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Alita: Battle Angel mixes a heavy amount of CGI and a bold story into one spectacle of a film that promises just a little bit more than it can deliver on, but is still a fun way to pass the time.
The story itself is about Alita, a (Rosa Salazar) teenage cyborg who is trying to figure out who she really is. The film can be hard to follow because of the various subplots that drive the film forward. Sometimes these plots slow down the film. Other times the plot is moving so fast that it’s hard to follow. The final 30 minutes of the film seem to rush towards the ending.
The film’s continuous changing of pace makes it seem more episodic than cinematic. Alita: Battle Angel could have succeeded more as a Netflix series than a massive blockbuster. That said, however, the film proves to be one of the best film adaptations of a manga property and should be given a round of applause for the film sticking to its original source material.
The film’s CGI mostly looks good, with a few shaky moments throughout the film. You can tell that the people behind the scenes took their time with the visual effects and made it their own.
While the main protagonist is practically CGI, Salazar does an excellent job portraying Alita with deep human emotions that feel raw and genuine. Her misunderstood character allows a lovely connection with the other characters that are featured.
The interactions between Dr. Ido and Alita are heartwarming due to the father and daughter bond that they share. Dr. Ido is an interesting character that should have a little bit more screen time. Waltz, who has two Academy Awards, knows how to put on a show, despite the limited amount of screen time he gets.
Another subplot that plundered its way through the film was the love between Alita and Hugo (Keen Johnson). Their relationship allows a more touching human side of Alita to blossom, but that is only because of the strong chemistry between Johnson and Salazar. Johnson had some cliché lines that didn’t really deliver well, but his overall performance was fine; especially since this is the first major motion picture that he has starred in.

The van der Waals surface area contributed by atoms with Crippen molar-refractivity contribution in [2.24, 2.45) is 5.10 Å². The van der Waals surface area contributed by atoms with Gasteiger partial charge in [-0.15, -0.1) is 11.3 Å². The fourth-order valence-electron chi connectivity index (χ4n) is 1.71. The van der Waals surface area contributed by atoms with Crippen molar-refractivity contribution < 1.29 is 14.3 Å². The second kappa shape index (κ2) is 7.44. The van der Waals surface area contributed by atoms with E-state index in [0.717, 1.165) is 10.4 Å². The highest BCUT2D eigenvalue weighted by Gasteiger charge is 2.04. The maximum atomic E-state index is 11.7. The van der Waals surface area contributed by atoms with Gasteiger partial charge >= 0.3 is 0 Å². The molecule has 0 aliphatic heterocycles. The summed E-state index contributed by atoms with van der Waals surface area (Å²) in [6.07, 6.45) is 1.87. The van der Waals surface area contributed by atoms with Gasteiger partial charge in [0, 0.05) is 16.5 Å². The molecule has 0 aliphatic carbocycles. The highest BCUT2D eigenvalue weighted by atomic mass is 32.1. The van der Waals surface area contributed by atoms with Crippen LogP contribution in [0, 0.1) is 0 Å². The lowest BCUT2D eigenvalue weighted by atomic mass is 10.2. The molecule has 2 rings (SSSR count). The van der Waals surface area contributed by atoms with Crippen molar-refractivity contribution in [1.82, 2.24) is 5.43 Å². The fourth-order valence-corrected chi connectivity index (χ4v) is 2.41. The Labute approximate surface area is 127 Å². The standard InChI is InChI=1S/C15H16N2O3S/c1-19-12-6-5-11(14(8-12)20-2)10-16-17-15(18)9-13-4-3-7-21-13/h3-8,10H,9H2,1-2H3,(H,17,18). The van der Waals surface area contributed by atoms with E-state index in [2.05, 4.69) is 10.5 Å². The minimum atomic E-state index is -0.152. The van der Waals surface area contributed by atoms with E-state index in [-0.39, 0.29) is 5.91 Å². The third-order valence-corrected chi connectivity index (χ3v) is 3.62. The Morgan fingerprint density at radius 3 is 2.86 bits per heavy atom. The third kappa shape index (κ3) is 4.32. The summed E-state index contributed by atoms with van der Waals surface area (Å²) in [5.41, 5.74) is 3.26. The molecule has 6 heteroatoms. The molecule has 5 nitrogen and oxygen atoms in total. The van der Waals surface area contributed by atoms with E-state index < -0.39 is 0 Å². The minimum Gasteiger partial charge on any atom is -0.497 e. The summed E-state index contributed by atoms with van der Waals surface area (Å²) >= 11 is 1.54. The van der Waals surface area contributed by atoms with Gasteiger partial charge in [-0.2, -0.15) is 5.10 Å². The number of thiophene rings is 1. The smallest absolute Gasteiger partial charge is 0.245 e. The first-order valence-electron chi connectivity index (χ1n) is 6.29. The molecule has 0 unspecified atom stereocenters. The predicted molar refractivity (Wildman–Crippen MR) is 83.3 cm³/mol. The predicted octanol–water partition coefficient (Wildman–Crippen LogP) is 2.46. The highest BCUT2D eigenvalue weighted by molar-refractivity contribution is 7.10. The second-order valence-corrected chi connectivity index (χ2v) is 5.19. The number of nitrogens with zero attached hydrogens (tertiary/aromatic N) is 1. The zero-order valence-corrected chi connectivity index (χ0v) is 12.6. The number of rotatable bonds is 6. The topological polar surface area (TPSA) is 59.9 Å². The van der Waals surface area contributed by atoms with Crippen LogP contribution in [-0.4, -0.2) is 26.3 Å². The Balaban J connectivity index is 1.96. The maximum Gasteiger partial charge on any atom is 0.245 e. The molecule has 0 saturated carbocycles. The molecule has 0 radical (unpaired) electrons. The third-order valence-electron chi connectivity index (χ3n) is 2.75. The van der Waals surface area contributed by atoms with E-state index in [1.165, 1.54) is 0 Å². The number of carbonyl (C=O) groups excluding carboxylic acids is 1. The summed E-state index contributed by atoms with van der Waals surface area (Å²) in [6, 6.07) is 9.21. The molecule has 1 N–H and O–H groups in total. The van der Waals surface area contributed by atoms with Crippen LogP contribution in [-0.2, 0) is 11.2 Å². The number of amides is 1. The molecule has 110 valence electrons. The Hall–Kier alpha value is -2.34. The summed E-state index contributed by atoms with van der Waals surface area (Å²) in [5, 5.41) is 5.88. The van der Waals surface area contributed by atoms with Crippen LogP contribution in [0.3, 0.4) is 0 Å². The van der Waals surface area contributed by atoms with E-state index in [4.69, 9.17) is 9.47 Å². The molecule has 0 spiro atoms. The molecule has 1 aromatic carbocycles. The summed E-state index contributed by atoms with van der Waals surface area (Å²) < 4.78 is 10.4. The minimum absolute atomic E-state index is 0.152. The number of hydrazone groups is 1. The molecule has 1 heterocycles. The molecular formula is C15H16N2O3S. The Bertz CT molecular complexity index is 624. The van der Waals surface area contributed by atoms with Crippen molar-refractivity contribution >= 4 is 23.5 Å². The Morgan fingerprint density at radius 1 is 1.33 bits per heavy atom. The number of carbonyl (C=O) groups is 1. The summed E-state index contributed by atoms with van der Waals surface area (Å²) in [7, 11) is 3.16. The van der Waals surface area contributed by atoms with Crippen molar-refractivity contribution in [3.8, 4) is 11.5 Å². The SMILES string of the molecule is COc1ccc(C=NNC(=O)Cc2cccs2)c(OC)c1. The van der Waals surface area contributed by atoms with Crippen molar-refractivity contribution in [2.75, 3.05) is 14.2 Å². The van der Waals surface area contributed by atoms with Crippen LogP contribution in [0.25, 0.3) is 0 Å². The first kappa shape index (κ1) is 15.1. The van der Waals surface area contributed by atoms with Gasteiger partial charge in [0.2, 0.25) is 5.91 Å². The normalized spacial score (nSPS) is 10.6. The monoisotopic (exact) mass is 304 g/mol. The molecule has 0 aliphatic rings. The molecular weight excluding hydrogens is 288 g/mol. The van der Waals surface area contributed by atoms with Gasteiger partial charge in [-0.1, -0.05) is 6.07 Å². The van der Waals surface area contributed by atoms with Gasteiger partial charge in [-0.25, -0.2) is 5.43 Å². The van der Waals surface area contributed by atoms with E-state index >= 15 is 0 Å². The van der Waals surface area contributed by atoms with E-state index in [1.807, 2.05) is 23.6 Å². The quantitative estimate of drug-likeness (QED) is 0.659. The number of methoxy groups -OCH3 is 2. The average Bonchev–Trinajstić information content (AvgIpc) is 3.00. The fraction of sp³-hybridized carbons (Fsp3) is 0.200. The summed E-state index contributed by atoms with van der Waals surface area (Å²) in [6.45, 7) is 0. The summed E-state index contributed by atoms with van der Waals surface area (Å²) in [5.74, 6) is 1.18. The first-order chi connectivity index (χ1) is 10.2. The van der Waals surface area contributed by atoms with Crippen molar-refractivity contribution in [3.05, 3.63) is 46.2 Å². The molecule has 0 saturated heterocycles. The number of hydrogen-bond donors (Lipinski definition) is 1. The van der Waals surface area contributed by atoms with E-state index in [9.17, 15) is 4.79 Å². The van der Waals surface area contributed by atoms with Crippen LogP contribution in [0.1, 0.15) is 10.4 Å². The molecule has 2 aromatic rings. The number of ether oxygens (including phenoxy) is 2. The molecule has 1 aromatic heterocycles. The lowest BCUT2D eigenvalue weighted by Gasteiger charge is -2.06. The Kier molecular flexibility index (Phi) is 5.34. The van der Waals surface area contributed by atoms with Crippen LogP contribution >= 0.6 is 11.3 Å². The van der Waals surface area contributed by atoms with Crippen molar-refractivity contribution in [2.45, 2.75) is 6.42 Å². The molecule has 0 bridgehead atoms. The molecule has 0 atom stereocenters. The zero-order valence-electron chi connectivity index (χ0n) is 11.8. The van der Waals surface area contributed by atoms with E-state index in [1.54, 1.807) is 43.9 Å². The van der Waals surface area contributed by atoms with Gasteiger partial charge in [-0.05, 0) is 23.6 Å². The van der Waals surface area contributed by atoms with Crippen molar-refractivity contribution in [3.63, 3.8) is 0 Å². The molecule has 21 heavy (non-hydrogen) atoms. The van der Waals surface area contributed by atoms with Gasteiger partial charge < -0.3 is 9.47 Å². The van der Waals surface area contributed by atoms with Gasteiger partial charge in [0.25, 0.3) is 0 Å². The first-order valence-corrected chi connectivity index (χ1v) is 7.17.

The villains are strange, and yet, awesome to watch in the film. This is mainly thanks to Zapan (Ed Skrein) and Grewishka (Jackie Earle Haley), who look terrifying and were more than just dummies for Alita to beat up. That cannot be said for the main baddie of the film, Vector (Mahershala Ali), who wasn’t as frightening as the lower-class villains. It’s a bit shameful, but his character didn’t feel much of anything but a cheap way to introduce the actual villain of the film- which won’t even be explored until the next installment to the series.
The most noteworthy thing that Alita: Battle Angel gets right is the exciting and gruesome action that takes place in the film. I was surprised by how enamored I found myself at the incredible level of action that the film has to offer. Watching Alita fight mean and brooding cyborgs like herself is just awesome. Hopefully, the next installment will have double the action and double the risk.
The one thing that really bugs me is that the ending of Alita: Battle Angel forces a sequel down the audience throats. The reveal of the actual bad guy was teased all throughout the film, and it felt like we would have some kind of final battle with him, but the film forces the audience to wait until a future installment.
All in all, Alita: Battle Angel proves to be an exciting blockbuster to watch, despite its strange and unique story that it must tell. The heavy and flowy action, the talented cast, and intriguing characters are what make the film grand and promise a great future film franchise.